Unbeaten super-bantamweight Scott Quigg has said he will not be rushed into a world title fight as he prepares to take on veteran Jason Booth for the British belt on Saturday night.
The 23-year-old from Bury will be taking the next step in his fledgling career when he faces the experienced Booth at Bolton’s Reebok Stadium and while he is expected to come out victorious, he is not underestimating his worldly opponent.
“Booth is a very experienced fighter but I am younger, fresher, stronger and have more knockout power,” Quigg states.
“I will not be taking his experience for granted, so I need to make sure I approach this fight in the correct way.”
The WBA Inter-Continental champion has, quite understandably, focused much of his training camp working on his own strategy. However, he is not taking Booth lightly and has done his research on the British champion.
“Of course, I have been focusing on my own strengths and getting myself ready for the fight, but Booth is a very experienced fighter,” Quigg explains.
“I’ve watched a few of his fights and I’ve got to make sure I take away what he’s good at.
“Ultimately, I need to concentrate on what I can offer in the ring but at the same time take away his strengths.”
And how does Quigg believe he will defeat Booth?
“I will need to apply smart pressure and make him work at a pace he is not comfortable with,” he replies.
“The most important thing is to not let him get into a rhythm. If he gets into a rhythm, he’s a good fighter and it could become a very, very hard night for me.
“That doesn’t mean I will come out all guns blazing, it’s just about applying that smart pressure in an intelligent way.”
If, as expected, Quigg comes through Saturday’s bout victorious, there will be the inevitable calls for him to step up and challenge for a world title.
He is currently ranked at number 3 with the WBA and is very much in contention for a shot at the big prize.
However, Quigg eagerly stresses that he will not allow himself to be fast-tracked for a world title, instead preferring to build a solid foundation so when his shot arrives, he will be fully prepared.
“The chance for a world title could be round the corner but it’s all about taking those fights at the right time in your career,” he says.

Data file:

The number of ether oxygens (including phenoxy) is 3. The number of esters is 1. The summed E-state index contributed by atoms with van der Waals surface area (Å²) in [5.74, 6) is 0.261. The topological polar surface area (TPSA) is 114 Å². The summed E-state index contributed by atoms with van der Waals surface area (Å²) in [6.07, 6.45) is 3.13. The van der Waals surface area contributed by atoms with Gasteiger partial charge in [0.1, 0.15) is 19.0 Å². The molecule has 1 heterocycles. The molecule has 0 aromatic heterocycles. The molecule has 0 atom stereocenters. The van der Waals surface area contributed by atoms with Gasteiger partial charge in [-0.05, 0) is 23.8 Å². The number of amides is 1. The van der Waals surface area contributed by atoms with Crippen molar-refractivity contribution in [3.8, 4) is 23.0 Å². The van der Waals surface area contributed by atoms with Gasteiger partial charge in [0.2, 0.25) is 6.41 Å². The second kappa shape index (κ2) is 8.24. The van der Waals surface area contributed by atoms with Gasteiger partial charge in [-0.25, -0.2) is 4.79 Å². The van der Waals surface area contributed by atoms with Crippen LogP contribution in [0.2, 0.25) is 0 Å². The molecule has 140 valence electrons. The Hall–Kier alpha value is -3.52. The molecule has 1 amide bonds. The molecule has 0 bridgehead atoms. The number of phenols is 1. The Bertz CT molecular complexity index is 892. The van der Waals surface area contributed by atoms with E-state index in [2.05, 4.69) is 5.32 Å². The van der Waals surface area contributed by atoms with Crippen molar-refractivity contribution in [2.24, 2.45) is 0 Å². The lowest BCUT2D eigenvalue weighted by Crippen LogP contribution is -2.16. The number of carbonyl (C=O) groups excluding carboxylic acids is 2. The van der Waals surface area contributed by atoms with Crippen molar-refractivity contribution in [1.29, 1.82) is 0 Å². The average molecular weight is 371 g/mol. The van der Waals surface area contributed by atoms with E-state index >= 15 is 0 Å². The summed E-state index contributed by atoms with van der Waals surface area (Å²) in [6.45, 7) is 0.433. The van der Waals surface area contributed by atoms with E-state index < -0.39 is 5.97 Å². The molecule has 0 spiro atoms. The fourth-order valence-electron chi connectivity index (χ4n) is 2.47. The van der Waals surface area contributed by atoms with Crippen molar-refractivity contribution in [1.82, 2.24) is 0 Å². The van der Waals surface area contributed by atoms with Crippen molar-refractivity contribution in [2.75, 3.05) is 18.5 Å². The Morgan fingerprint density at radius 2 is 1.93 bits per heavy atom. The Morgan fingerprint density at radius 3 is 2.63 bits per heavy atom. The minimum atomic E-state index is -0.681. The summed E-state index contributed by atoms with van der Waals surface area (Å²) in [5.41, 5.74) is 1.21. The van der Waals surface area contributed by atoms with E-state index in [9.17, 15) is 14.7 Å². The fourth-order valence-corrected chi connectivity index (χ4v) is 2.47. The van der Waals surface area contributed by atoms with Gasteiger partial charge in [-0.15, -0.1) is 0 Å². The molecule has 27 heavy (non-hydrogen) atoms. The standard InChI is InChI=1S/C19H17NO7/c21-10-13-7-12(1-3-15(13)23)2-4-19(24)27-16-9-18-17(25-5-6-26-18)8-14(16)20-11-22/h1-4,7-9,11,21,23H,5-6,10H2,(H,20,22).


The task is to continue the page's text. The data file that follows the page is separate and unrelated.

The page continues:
“There are still at least two good domestic fights left for me in Rendall Munroe and Carl Frampton.
“Then there’s Kiko Martinez, the European champion, so there’s some good fights out there for me to gain valuable experience before moving on to world level.
“Taking the more gradual route and not rushing in for a world title shot will hold me in good stead when I do get my chance on the world stage.”
Quigg is effectively using the career of his promoter, Ricky Hatton, as a blueprint of how to work up to the pinnacle of boxing.
“Ricky is the perfect example,” he points out.
“He got the right fights at the right time, he got that experience and when he was at world level as a fighter, he was ready for it. Ricky then went on to become one of the greatest British fighters of all-time.”
However, Quigg is not looking beyond Saturday night and has been so focused on the British title bout that he completely ignored his birthday.
“There was no chance to celebrate as I was right in the middle of my training, it just wasn’t worth it,” he explains.
“It didn’t even register because I’ve been so focused on getting prepared for the fight.
“The real celebration will come after Saturday night when I’m crowned British champion.
He adds: “Booth has claimed he has fought fighters like me before – young fighters that are coming through – and has always prevailed.
“But I know I can bring something different to the table and he won’t be able to handle it.”
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